Person who went to work sick likely caused Oregon COVID-19 outbreaks that killed 7, officials say
DOUGLAS COUNTY, Ore. - A person who went to work sick likely caused two separate COVID-19 outbreaks in Oregon, resulting in seven deaths and forcing more than 300 people into quarantine, officials said.
Douglas County officials said last week that a person knowingly went to work while they were sick and later tested positive for the virus. Two recent outbreaks in the county were traced back to that individual.
"One of those outbreaks has resulted in seven deaths, and the other recent outbreak has placed over 300 people/families in quarantine," a Dec. 17 statement from Douglas County read. "We can't even imagine the tremendous remorse these people are feeling right now, and we sympathize with them."
The first outbreak resulted in nearly 20% of the county’s total COVID fatalities since the pandemic began, according to the Oregonian.
A health worker with Alaska Airlines processes a COVID-19 rapid test at Portland International Airport on Nov. 25, 2020 in Portland, Oregon. (Photo by Nathan Howard/Getty Images)
Local officials did not disclose the name of the workplace where the outbreak began or the name of the individual, but called the decision a "super spreader action."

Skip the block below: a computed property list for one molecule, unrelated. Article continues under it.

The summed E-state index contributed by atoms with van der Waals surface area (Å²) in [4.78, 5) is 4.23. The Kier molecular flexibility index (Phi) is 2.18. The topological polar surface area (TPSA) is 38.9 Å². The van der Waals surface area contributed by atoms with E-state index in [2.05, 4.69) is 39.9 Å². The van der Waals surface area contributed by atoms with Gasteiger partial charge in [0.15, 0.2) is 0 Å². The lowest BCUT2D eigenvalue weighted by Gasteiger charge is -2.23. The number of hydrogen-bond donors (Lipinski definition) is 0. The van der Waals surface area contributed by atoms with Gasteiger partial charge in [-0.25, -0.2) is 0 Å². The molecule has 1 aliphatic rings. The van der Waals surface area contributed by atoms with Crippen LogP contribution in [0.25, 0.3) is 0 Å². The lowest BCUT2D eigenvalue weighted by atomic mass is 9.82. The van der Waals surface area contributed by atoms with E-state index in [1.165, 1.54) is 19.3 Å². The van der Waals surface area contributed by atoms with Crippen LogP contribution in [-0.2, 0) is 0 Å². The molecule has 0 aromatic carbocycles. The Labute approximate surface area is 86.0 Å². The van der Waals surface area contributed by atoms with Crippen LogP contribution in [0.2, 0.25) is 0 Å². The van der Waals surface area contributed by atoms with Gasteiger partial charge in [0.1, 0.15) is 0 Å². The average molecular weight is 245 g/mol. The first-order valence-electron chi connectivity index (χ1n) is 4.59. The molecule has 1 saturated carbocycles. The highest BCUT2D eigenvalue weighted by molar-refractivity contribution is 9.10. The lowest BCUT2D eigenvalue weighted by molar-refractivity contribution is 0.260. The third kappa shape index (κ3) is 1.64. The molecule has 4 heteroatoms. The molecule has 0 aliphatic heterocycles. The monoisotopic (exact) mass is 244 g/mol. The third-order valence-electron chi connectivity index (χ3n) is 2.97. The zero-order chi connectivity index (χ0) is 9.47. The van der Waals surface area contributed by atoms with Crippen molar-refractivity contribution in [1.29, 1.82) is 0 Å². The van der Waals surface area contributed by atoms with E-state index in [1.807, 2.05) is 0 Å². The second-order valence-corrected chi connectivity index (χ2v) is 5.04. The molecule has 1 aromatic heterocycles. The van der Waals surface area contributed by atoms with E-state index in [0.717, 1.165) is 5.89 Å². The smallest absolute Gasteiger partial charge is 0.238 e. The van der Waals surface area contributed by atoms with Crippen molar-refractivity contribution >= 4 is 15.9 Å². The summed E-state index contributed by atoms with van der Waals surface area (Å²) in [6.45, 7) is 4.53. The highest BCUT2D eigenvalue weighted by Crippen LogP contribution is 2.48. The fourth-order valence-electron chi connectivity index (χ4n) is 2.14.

"This is the one of the most concerning issues we are facing right now. The top of the list for super spreader actions are people who are unwittingly and unconsciously choosing to go to work when they are sick," the statement adds.
Since the onset of the outbreak, many weddings, funerals, church services and other large gatherings have been identified as "superspreader events," in which the presence of one single COVID-19 infection can spur a large local outbreak.
RELATED: COVID-19 'superspreaders': Experts say 1 person can transmit virus at gatherings, with tragic consequences
Douglas County officials also urged people to stay home if they are experiencing symptoms, and follow public health measures intended to limit the spread of the virus.
"Our updates are intended to encourage our residents to do the right thing, and help us protect all of our residents," the county said. "That is why we will continue to encourage you to protect yourself and others from contracting and spreading COVID, by staying home if you are sick and by following the guidelines listed in our updates. Please help us all stay safe."
To date, Oregon has reported nearly 107,000 confirmed cases and more than 1,400 virus deaths.
This story was reported from Cincinnati.